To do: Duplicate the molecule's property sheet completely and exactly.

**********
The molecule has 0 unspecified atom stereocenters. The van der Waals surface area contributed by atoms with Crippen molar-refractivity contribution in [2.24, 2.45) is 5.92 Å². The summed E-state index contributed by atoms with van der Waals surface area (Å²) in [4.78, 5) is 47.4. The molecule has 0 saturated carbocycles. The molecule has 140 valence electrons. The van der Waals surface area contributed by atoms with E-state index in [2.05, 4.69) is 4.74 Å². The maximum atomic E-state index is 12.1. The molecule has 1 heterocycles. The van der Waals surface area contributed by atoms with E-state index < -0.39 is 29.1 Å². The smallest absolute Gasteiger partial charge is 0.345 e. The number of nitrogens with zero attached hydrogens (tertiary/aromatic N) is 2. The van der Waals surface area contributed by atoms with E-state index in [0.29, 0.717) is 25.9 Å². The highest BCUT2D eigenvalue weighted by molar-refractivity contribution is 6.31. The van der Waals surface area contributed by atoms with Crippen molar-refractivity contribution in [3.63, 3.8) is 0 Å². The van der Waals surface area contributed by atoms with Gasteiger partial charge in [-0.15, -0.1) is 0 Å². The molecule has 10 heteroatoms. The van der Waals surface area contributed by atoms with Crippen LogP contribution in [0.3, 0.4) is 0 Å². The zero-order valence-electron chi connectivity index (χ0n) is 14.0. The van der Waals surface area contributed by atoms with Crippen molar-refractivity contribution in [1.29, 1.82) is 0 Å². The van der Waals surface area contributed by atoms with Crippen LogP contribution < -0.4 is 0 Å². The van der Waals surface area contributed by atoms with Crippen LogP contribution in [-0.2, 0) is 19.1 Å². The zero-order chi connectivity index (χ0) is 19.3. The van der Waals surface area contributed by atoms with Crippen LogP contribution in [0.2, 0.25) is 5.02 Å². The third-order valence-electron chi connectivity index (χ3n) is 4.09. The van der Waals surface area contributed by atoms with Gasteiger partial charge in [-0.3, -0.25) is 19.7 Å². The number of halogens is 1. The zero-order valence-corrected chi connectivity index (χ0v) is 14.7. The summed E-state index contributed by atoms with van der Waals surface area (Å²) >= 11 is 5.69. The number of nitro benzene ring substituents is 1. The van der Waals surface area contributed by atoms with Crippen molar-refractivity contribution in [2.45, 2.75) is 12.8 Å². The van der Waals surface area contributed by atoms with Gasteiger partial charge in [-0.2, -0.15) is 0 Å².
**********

The molecule has 0 unspecified atom stereocenters. The van der Waals surface area contributed by atoms with Crippen molar-refractivity contribution in [2.24, 2.45) is 5.92 Å². The summed E-state index contributed by atoms with van der Waals surface area (Å²) in [4.78, 5) is 47.4. The molecule has 0 saturated carbocycles. The molecule has 140 valence electrons. The van der Waals surface area contributed by atoms with E-state index in [2.05, 4.69) is 4.74 Å². The maximum atomic E-state index is 12.1. The molecule has 1 heterocycles. The van der Waals surface area contributed by atoms with E-state index < -0.39 is 29.1 Å². The smallest absolute Gasteiger partial charge is 0.345 e. The number of nitrogens with zero attached hydrogens (tertiary/aromatic N) is 2. The van der Waals surface area contributed by atoms with E-state index in [0.29, 0.717) is 25.9 Å². The highest BCUT2D eigenvalue weighted by molar-refractivity contribution is 6.31. The van der Waals surface area contributed by atoms with Crippen molar-refractivity contribution in [3.63, 3.8) is 0 Å². The van der Waals surface area contributed by atoms with Gasteiger partial charge in [-0.15, -0.1) is 0 Å². The molecule has 10 heteroatoms. The van der Waals surface area contributed by atoms with Crippen LogP contribution in [0.3, 0.4) is 0 Å². The zero-order valence-electron chi connectivity index (χ0n) is 14.0. The van der Waals surface area contributed by atoms with Crippen molar-refractivity contribution in [1.29, 1.82) is 0 Å². The van der Waals surface area contributed by atoms with Crippen LogP contribution < -0.4 is 0 Å². The van der Waals surface area contributed by atoms with Crippen LogP contribution in [-0.2, 0) is 19.1 Å². The zero-order chi connectivity index (χ0) is 19.3. The van der Waals surface area contributed by atoms with Crippen LogP contribution in [0.2, 0.25) is 5.02 Å². The third-order valence-electron chi connectivity index (χ3n) is 4.09. The van der Waals surface area contributed by atoms with Gasteiger partial charge in [-0.3, -0.25) is 19.7 Å². The number of halogens is 1. The zero-order valence-corrected chi connectivity index (χ0v) is 14.7. The summed E-state index contributed by atoms with van der Waals surface area (Å²) >= 11 is 5.69. The number of nitro benzene ring substituents is 1. The van der Waals surface area contributed by atoms with Crippen molar-refractivity contribution in [2.45, 2.75) is 12.8 Å². The van der Waals surface area contributed by atoms with Gasteiger partial charge in [-0.2, -0.15) is 0 Å².